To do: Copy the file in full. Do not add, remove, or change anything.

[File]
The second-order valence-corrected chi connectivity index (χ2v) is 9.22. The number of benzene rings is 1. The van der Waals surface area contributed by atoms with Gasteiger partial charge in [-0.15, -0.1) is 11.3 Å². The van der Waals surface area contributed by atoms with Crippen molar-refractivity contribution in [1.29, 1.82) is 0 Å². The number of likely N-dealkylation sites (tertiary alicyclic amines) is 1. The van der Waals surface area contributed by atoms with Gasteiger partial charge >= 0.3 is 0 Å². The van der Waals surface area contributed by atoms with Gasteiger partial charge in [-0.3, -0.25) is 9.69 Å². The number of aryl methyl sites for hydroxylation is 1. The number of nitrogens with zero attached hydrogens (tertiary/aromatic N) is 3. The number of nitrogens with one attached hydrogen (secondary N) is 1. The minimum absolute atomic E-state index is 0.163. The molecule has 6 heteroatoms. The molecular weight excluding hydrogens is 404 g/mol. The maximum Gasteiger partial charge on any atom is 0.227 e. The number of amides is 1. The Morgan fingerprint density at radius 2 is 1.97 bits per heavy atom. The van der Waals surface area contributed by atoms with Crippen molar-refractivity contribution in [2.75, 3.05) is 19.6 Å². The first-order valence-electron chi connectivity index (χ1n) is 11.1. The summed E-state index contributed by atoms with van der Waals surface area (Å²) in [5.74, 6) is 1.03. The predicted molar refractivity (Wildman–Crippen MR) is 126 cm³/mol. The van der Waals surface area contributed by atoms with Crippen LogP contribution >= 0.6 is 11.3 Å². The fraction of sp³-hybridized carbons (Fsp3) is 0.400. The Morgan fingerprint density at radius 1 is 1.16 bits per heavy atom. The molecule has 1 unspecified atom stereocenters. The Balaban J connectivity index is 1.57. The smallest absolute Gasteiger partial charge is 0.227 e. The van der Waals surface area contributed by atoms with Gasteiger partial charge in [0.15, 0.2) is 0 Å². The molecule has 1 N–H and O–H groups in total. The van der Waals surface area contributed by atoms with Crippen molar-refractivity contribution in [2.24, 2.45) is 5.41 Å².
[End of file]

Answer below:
The second-order valence-corrected chi connectivity index (χ2v) is 9.22. The number of benzene rings is 1. The van der Waals surface area contributed by atoms with Gasteiger partial charge in [-0.15, -0.1) is 11.3 Å². The van der Waals surface area contributed by atoms with Crippen molar-refractivity contribution in [1.29, 1.82) is 0 Å². The number of likely N-dealkylation sites (tertiary alicyclic amines) is 1. The van der Waals surface area contributed by atoms with Gasteiger partial charge >= 0.3 is 0 Å². The van der Waals surface area contributed by atoms with Gasteiger partial charge in [-0.3, -0.25) is 9.69 Å². The number of aryl methyl sites for hydroxylation is 1. The number of nitrogens with zero attached hydrogens (tertiary/aromatic N) is 3. The number of nitrogens with one attached hydrogen (secondary N) is 1. The minimum absolute atomic E-state index is 0.163. The molecule has 6 heteroatoms. The molecular weight excluding hydrogens is 404 g/mol. The maximum Gasteiger partial charge on any atom is 0.227 e. The number of amides is 1. The Morgan fingerprint density at radius 2 is 1.97 bits per heavy atom. The van der Waals surface area contributed by atoms with Crippen molar-refractivity contribution in [2.75, 3.05) is 19.6 Å². The first-order valence-electron chi connectivity index (χ1n) is 11.1. The summed E-state index contributed by atoms with van der Waals surface area (Å²) in [5.74, 6) is 1.03. The predicted molar refractivity (Wildman–Crippen MR) is 126 cm³/mol. The van der Waals surface area contributed by atoms with Crippen LogP contribution >= 0.6 is 11.3 Å². The fraction of sp³-hybridized carbons (Fsp3) is 0.400. The Morgan fingerprint density at radius 1 is 1.16 bits per heavy atom. The molecule has 1 unspecified atom stereocenters. The Balaban J connectivity index is 1.57. The smallest absolute Gasteiger partial charge is 0.227 e. The van der Waals surface area contributed by atoms with Gasteiger partial charge in [0.15, 0.2) is 0 Å². The molecule has 1 N–H and O–H groups in total. The van der Waals surface area contributed by atoms with Crippen molar-refractivity contribution in [2.24, 2.45) is 5.41 Å².